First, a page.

The introduction of these recent POLICY initiatives – which are indeed positive on the margin and supportive of positive headline risk that tend to drive inflows higher – do very little to correct India’s TREND and TAIL duration GROWTH concerns; nor do they adequately address rampant domestic INFLATION that the RBI has called out on multiple occasions. In fact, as recently as today (ahead of their OCT 30 policy meeting), the RBI was out reminding investors that India has not come close to turning the corner on INFLATION:

"Monetary policy needs to be cautious in the interim, focusing on inflation while using the available space to support growth to the degree it can. If threats from inflation and the deficits recede, that could yield space down the line for monetary policy to respond to growth concerns."

From our vantage point, “threats to the deficit” – on both the fiscal and current account front – have not receded nearly enough for the RBI to justify any further easing measures over the intermediate term. Furthermore, our predictive tracking algorithms suggest Indian economic growth will slow from the rate of change that is to be recorded in 3Q (released NOV 30) through 1Q13E. Inflation, as measured by the benchmark WPI series is also likely to accelerate over that time frame, effectively putting the RBI in a stagflationary box from a monetary policy perspective. That may also prove bearish for the INR on the margin if the RBI opts to continue monetizing sovereign debt and pumping incremental liquidity into the financial system via reverse repos.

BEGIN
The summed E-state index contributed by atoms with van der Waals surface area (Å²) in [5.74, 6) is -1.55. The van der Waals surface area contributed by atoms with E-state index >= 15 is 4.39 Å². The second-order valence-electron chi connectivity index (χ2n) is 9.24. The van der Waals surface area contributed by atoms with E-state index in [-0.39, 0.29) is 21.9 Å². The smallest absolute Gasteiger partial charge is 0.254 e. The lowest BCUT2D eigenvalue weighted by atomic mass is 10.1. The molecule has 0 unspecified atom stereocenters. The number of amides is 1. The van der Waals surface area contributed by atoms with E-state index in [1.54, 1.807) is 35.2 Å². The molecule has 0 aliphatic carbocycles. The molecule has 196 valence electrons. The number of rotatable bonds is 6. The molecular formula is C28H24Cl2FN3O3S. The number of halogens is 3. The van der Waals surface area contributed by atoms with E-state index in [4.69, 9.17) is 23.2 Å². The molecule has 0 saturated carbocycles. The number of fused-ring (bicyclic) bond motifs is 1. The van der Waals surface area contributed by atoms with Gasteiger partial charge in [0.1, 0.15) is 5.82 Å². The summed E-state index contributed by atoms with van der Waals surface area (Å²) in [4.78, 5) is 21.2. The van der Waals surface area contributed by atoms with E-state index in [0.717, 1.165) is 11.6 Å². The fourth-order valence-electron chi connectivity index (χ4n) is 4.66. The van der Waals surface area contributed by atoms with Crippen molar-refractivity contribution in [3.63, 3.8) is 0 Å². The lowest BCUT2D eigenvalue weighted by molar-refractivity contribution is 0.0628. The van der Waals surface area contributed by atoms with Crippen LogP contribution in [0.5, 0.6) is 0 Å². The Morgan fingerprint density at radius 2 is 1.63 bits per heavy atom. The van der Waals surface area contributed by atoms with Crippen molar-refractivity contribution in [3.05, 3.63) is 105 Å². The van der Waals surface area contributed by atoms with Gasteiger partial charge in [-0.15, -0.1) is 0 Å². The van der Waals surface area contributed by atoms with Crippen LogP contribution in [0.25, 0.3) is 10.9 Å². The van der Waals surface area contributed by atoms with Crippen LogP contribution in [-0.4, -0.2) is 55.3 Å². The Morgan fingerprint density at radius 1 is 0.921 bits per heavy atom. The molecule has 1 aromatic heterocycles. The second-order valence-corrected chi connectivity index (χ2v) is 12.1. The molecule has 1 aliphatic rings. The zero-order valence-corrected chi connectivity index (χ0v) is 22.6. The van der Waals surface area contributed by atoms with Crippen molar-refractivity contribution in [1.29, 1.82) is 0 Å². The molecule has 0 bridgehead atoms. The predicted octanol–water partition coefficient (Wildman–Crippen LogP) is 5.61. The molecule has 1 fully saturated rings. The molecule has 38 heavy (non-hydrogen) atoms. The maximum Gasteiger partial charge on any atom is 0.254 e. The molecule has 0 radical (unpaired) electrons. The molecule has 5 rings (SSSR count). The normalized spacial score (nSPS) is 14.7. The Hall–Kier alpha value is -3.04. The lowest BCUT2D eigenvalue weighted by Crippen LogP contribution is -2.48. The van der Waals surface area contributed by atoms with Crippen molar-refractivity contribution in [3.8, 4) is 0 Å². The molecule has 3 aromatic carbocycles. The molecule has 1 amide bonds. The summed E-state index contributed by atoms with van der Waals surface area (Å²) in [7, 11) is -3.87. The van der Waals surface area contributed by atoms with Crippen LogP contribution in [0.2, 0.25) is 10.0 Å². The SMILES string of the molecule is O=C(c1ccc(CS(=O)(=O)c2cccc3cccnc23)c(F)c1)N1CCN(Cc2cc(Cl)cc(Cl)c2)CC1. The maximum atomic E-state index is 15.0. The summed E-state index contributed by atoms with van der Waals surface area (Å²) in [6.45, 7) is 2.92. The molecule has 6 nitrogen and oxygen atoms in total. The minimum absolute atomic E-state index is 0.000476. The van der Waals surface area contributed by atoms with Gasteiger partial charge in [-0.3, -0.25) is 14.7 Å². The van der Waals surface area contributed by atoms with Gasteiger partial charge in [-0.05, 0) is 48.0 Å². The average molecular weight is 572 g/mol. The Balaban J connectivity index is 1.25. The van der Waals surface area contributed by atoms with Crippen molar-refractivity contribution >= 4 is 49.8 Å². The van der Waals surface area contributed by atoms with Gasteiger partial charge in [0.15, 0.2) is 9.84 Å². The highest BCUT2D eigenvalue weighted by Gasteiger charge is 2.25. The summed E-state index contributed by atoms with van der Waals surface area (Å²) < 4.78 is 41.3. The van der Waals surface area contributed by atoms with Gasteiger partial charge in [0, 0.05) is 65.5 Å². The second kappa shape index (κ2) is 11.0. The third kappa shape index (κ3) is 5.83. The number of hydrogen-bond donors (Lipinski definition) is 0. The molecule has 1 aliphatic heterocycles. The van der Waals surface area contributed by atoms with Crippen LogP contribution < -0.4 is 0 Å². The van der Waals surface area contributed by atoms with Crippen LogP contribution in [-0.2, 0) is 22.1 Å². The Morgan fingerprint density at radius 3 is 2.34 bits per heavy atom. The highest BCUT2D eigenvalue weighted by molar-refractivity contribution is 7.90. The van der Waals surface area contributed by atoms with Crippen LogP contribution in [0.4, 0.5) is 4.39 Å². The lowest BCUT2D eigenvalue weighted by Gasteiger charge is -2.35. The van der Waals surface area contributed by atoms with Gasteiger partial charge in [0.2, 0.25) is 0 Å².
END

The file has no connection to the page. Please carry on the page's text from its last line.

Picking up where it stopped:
THE TOPPING PROCESS IS UNDERWAY IN INDIA - INDIA

 

THE TOPPING PROCESS IS UNDERWAY IN INDIA - 3

All told, amid continued political infighting and ahead of another potential embarrassment for the Congress Party in state elections in Gujara and Himachal Pradesh, we see limited scope for further upside surprises to Indian POLICY from here. With respect to the intermediate term, much of the good news has likely been priced in – potentially setting Indian equity investors up for demonstrable disappointment. Singh’s coalition government, which has recently lost its governing mandate and now is reliant on smaller regional parties to push through further initiatives, potentially faces a vote of no-confidence over the intermediate term – an event that could lead to outright reversals of some of the recent positive POLICY events.

Darius Dale

Senior Analyst